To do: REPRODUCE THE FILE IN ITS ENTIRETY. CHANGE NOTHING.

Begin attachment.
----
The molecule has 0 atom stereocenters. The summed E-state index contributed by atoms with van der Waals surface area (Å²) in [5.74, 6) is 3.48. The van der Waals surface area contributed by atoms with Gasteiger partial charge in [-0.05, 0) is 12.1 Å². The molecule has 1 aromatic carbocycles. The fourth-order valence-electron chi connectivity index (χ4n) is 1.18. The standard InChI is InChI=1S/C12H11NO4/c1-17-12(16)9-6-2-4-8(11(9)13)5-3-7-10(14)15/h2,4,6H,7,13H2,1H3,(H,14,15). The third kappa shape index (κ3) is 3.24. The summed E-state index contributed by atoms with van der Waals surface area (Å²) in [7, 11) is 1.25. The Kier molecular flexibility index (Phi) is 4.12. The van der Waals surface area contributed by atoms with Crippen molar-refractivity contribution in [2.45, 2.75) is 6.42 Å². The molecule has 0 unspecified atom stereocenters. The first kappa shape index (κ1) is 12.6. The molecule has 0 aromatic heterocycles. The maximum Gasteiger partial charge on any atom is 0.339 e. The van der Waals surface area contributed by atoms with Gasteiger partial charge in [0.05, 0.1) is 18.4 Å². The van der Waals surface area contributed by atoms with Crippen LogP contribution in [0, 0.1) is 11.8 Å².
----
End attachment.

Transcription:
The molecule has 0 atom stereocenters. The summed E-state index contributed by atoms with van der Waals surface area (Å²) in [5.74, 6) is 3.48. The van der Waals surface area contributed by atoms with Gasteiger partial charge in [-0.05, 0) is 12.1 Å². The molecule has 1 aromatic carbocycles. The fourth-order valence-electron chi connectivity index (χ4n) is 1.18. The standard InChI is InChI=1S/C12H11NO4/c1-17-12(16)9-6-2-4-8(11(9)13)5-3-7-10(14)15/h2,4,6H,7,13H2,1H3,(H,14,15). The third kappa shape index (κ3) is 3.24. The summed E-state index contributed by atoms with van der Waals surface area (Å²) in [7, 11) is 1.25. The Kier molecular flexibility index (Phi) is 4.12. The van der Waals surface area contributed by atoms with Crippen molar-refractivity contribution in [2.45, 2.75) is 6.42 Å². The molecule has 0 unspecified atom stereocenters. The first kappa shape index (κ1) is 12.6. The molecule has 0 aromatic heterocycles. The maximum Gasteiger partial charge on any atom is 0.339 e. The van der Waals surface area contributed by atoms with Gasteiger partial charge in [0.05, 0.1) is 18.4 Å². The van der Waals surface area contributed by atoms with Crippen LogP contribution in [0, 0.1) is 11.8 Å².